Interpretation job-cancelation fee
Thread poster: Hengky Chiok
| | Balttext
Local time: 12:19
English to Latvian
First of all, you have to have an agreement signed before the actual event, allowing your client to cancel, but should the client cancel late - a penalty fee applies.
You might discuss the fee for canceling 72 and 48 hours before the event - should that be 25%, 50 or 75%, but less than 24 hours usually means that there is no other event I can take with this one being canceled so late, so I expect to get paid 100% of the planned amount.
| | Pat Jenner
Local time: 10:19
German to English
| Standard practice in the UK || Jan 3, 2008 |
When working for interpretation agencies in the UK, it is standard practice to operate a cancellation fee on a sliding scale (the interpreter receives 50% of the fee if cancellation takes place more than a month before the assignment, 75% if it is cancelled between two and four weeks beforehand, and 100% if it is cancelled less than two weeks beforehand) plus any unrecoverable expenses such as non-refundable flights that the interpreter may have incurred. These clauses form part of the standard contract between the interpreter and the agency. The cancellation fees don't apply if the client is able to offer the interpreter alternative work.
That probably won't help you in this particular case, but you might be able to put it forward as an argument that you should be paid something for loss of earnings, and you might want to include this kind of provision in any agreement you make when accepting future assignments.
Hope that helps
| | sokolniki
Local time: 04:19
English to Russian
It's really hard to comment but I can give you a couple of examples, both with major local agencies I work for more or less permanently.
One agency (which I charge a minimum of 2 hours) has a contract to provide interpretation services for a number of large hospitals and as a rule these hospitals send a request for interpreter to the agency about or even less than 24 hours before the assignment. I tried to discuss the situation with the agency and there is nothing they can do, apparently the hospital policy is to request service providers with a short notice although if it is a doctor's appointment and not an emergency, it is scheduled weeks, if not months, ahead.
Sometimes it is a rush job, to be there within an hour or two, and this is when I charge extra 50%.
The cancellation fee policy with them is ONLY if the interpreter was on the way. They sometimes cancel not 24 but a couple of hours before the assignment and I get nothing.
Another agency received a cancellation from the client as I was entering the client's building. Then the client agreed to pay for only one hour, according to the agency, however I insisted to be paid the minimum of 2 hours and the agency had to eat this cost. At the end of the day, we have contracts with agencies and not with clients. It is agencies and not us to take this kind of risk.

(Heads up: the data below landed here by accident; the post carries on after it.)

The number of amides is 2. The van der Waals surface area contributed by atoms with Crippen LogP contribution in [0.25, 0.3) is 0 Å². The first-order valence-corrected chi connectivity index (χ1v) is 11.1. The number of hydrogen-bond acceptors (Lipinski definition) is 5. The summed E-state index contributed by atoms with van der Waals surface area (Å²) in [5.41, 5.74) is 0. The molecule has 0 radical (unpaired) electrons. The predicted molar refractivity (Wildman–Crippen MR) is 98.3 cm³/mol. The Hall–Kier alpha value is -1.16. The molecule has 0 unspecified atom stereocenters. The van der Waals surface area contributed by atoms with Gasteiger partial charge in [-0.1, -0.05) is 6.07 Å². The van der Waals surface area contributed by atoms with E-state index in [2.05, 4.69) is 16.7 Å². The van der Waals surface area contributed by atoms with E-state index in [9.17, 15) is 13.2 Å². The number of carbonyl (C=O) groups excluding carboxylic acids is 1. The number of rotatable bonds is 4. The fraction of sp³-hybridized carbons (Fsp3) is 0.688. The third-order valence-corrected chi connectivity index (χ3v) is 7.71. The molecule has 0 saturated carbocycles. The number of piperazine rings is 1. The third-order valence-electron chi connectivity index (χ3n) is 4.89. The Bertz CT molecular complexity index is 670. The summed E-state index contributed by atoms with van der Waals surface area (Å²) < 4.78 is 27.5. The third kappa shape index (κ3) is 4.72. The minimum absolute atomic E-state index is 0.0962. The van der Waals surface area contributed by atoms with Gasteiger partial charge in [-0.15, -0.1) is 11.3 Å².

Hope this will help a little. The best thing to do has already been mentioned: each time as you confirm the assignment define the terms: minimum payment, parking reimbursement, cancellation # hours before/no show. Forgot to say that I was really lucky not to have other jobs lost because of these cancellations.
| || || |
| Thank you all for sharing || Jan 3, 2008 |
It's good to know how this is usually done. In my case, I was offered for a new schedule which I could not take because of a previous arrangement.
Thank you for the inputs.
| | Esther Hermida
Local time: 02:19
English to Spanish
| As to job cancellations || Jan 22, 2008 |
The standard practice in California is to contract interpreters for half a day or a full day. Half is up to 12:00. Most court certified interpreters follow court hours in private cases, if you're hired for half a day it should end at 12:00. So that leaves you open to either take another assignment or take a court assignment.
If you're contracted for a full day and the assignments lasts half a day you still get paid for the full day.
If the assignment is cancelled in less than 24 hours you must get paid your full rate. Of course, always ask to have the terms of your agreement in writing, email or faxed. Agencies should not tell you that since they're paying you, you must be available for another assignment within that slotted time with no other compensation. This is a rip-off, don't do it. The agency is charging the old client the same price and they want to pocket the money and then pay you for only one assignment. Do not fall for that. There's only one agency trying to get away with that here in LA. Most interpreters refuse but I'm sure there're some who agree to that.
I love working with agencies that respect our work. I'm very loyal and very available to those agencies that respect my rates and don't try to pull a fast one on me for a quick buck. I'm willing to accommodate them with my rates and I'm flexible. Likewise, I treat those whom I subcontract with with the utmost professional courtesy and respect
| || || |
To report site rules violations or get help, contact a site moderator:
You can also contact site staff by submitting a support request »
Interpretation job-cancelation fee
|You've never met a CAT tool this clever!|
Translate faster & easier, using a sophisticated CAT tool built by a translator / developer.
Accept jobs from clients who use SDL Trados, MemoQ, Wordfast & major CAT tools.
Download and start using CafeTran Espresso -- for free
More info »
|The words you want Anywhere, Anytime|
WordFinder is the market's fastest and easiest way of finding the right word, term, translation or synonym in one or more dictionaries. In our assortment you can choose among more than 120 dictionaries in 15 languages from leading publishers.
More info »